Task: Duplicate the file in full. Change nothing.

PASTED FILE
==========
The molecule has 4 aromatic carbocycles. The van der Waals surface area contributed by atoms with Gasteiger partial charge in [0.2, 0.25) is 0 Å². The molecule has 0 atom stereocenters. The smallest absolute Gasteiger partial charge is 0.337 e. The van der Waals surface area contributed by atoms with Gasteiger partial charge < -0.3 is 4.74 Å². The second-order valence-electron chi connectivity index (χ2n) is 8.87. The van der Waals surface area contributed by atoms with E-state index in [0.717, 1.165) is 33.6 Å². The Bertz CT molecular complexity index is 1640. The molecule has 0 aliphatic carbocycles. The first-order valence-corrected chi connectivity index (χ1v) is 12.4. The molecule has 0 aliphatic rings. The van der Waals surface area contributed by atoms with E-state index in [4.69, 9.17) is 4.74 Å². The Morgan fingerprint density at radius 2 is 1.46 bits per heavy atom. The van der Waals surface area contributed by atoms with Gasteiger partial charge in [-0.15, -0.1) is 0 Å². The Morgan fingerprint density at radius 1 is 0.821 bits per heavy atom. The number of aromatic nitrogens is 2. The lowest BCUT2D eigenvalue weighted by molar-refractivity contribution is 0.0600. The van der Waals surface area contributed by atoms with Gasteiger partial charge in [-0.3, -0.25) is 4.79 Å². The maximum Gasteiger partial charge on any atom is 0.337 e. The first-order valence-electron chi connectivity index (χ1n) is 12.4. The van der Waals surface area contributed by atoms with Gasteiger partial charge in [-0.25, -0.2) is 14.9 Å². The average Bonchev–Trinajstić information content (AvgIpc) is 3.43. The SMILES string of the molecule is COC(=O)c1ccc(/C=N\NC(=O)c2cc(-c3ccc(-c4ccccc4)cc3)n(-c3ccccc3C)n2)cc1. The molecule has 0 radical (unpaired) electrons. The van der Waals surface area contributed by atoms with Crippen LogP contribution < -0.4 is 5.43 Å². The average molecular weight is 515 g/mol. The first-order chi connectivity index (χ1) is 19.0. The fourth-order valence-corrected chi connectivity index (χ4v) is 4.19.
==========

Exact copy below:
The molecule has 4 aromatic carbocycles. The van der Waals surface area contributed by atoms with Gasteiger partial charge in [0.2, 0.25) is 0 Å². The molecule has 0 atom stereocenters. The smallest absolute Gasteiger partial charge is 0.337 e. The van der Waals surface area contributed by atoms with Gasteiger partial charge < -0.3 is 4.74 Å². The second-order valence-electron chi connectivity index (χ2n) is 8.87. The van der Waals surface area contributed by atoms with E-state index in [0.717, 1.165) is 33.6 Å². The Bertz CT molecular complexity index is 1640. The molecule has 0 aliphatic carbocycles. The first-order valence-corrected chi connectivity index (χ1v) is 12.4. The molecule has 0 aliphatic rings. The van der Waals surface area contributed by atoms with E-state index in [4.69, 9.17) is 4.74 Å². The Morgan fingerprint density at radius 2 is 1.46 bits per heavy atom. The van der Waals surface area contributed by atoms with Gasteiger partial charge in [-0.15, -0.1) is 0 Å². The Morgan fingerprint density at radius 1 is 0.821 bits per heavy atom. The number of aromatic nitrogens is 2. The lowest BCUT2D eigenvalue weighted by molar-refractivity contribution is 0.0600. The van der Waals surface area contributed by atoms with Gasteiger partial charge in [-0.3, -0.25) is 4.79 Å². The maximum Gasteiger partial charge on any atom is 0.337 e. The first-order valence-electron chi connectivity index (χ1n) is 12.4. The van der Waals surface area contributed by atoms with Gasteiger partial charge in [-0.25, -0.2) is 14.9 Å². The average Bonchev–Trinajstić information content (AvgIpc) is 3.43. The SMILES string of the molecule is COC(=O)c1ccc(/C=N\NC(=O)c2cc(-c3ccc(-c4ccccc4)cc3)n(-c3ccccc3C)n2)cc1. The molecule has 0 radical (unpaired) electrons. The van der Waals surface area contributed by atoms with Crippen LogP contribution < -0.4 is 5.43 Å². The average molecular weight is 515 g/mol. The first-order chi connectivity index (χ1) is 19.0. The fourth-order valence-corrected chi connectivity index (χ4v) is 4.19.